The following notice appeared in the July/August 1971 Homestead Headlines:
“If an alternative life style housing co-operative interests you, phone one of these three numbers: (3 numbers were listed). 12 acres are available to 12 families for building a community. You build your own home and help build community facilities, such as a sauna, organic food garden, barn; very much thought will go into the eco-system. Time is of the essence. The property is at the edge of Homestead Valley, and the offer won’t hold long.”
Thus began the Housing Cooperative: twelve families with a vision of living lightly on the land, reducing consumption of resources, and creating an interdependent community. The land would be owned in common, each family would live in a separate house, and a central lodge would provide for such functions as laundry, cooking and dining. There would be a workshop with jointly owned tools, a central garage with community-owned cars, a co-op nursery school and a community garden. Work parties would preserve food from the garden as well as food bought in bulk. Community meals would be prepared by different families taking turns. Gray water would be used for the garden and the toilets. Parking would be along the main road and in the central garage. Foot paths would lead to the houses.
The land was purchased in 1972.Two architects in the group drew up plans for the lodge. The group chose the name Amaranth, an imaginary undying flower (amaranth is also a grain). The Amaranth Cooperative project was underway, but things didn’t work out exactly as envisioned. Costs escalated. The lodge became unaffordable. MMWD had problems with the gray water system. Banks would not finance a co-operative. Amaranth Co-operative evolved to become Amaranth, Inc.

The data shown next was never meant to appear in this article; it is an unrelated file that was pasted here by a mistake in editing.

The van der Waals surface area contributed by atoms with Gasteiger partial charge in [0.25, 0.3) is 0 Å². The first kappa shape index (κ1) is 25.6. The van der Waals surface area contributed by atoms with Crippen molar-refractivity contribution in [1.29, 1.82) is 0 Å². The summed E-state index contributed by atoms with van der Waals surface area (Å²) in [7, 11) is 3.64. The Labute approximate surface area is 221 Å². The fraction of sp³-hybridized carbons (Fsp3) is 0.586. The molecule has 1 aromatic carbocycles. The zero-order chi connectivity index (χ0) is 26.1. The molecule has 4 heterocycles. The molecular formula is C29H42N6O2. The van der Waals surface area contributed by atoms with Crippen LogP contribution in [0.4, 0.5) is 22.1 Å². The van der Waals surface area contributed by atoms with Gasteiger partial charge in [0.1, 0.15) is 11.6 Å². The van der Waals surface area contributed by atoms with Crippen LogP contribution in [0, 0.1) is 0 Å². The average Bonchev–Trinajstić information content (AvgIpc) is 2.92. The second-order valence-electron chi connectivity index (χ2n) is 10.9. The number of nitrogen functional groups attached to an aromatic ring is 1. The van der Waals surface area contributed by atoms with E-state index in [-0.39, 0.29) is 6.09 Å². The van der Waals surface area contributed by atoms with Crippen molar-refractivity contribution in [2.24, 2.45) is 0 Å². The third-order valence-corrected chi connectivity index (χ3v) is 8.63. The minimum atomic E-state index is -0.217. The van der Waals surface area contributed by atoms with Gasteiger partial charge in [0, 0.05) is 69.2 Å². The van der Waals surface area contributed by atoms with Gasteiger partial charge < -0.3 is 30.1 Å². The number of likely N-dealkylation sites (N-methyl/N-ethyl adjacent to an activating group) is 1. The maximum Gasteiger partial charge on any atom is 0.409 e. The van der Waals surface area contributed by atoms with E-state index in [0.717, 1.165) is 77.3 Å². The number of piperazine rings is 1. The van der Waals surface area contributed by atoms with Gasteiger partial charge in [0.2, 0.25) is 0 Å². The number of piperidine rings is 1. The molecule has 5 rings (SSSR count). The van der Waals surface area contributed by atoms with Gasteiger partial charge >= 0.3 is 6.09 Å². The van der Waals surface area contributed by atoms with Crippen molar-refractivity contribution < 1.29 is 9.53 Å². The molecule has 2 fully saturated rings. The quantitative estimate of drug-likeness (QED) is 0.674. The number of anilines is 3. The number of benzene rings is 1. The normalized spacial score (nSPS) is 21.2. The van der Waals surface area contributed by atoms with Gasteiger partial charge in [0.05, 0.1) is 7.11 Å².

Project plans for 12 conventional homes were presented to the County Planning Commission in 1973. The first family moved in on New Year’s Eve 1975. Several housing cooperative concepts survived the evolution. Although there is no central lodge, homeowners share maintenance responsibility for the jointly-owned portion of the 12-acre parcel. None of the homes has a garage. There are two parking lots on Amaranth Blvd. One of the houses is accessible only by footpath. Other footpaths lead to Homestead Open Space and the Golden Gate National Recreation Area. Views are spectacular. Amaranth, the imaginary undying flower, lives on.
If you have comments or questions about this article or other topics
pertaining to the history of Homestead Valley,
please feel free to e-mail Chuck Oldenburg.